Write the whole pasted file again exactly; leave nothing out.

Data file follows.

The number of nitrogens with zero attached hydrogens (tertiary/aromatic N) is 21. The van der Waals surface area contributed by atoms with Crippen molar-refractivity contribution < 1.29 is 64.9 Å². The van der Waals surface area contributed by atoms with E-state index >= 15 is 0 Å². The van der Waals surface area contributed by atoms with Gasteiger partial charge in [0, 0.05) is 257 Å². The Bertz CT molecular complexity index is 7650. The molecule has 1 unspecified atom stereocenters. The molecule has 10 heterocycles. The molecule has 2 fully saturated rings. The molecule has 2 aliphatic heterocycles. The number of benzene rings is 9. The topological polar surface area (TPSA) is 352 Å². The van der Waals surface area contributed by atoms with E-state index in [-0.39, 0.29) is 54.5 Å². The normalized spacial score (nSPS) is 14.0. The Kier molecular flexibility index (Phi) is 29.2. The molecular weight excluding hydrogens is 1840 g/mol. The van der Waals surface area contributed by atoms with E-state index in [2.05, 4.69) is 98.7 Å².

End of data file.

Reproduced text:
The number of nitrogens with zero attached hydrogens (tertiary/aromatic N) is 21. The van der Waals surface area contributed by atoms with Crippen molar-refractivity contribution < 1.29 is 64.9 Å². The van der Waals surface area contributed by atoms with E-state index >= 15 is 0 Å². The van der Waals surface area contributed by atoms with Gasteiger partial charge in [0, 0.05) is 257 Å². The Bertz CT molecular complexity index is 7650. The molecule has 1 unspecified atom stereocenters. The molecule has 10 heterocycles. The molecule has 2 fully saturated rings. The molecule has 2 aliphatic heterocycles. The number of benzene rings is 9. The topological polar surface area (TPSA) is 352 Å². The van der Waals surface area contributed by atoms with E-state index in [-0.39, 0.29) is 54.5 Å². The normalized spacial score (nSPS) is 14.0. The Kier molecular flexibility index (Phi) is 29.2. The molecular weight excluding hydrogens is 1840 g/mol. The van der Waals surface area contributed by atoms with E-state index in [2.05, 4.69) is 98.7 Å².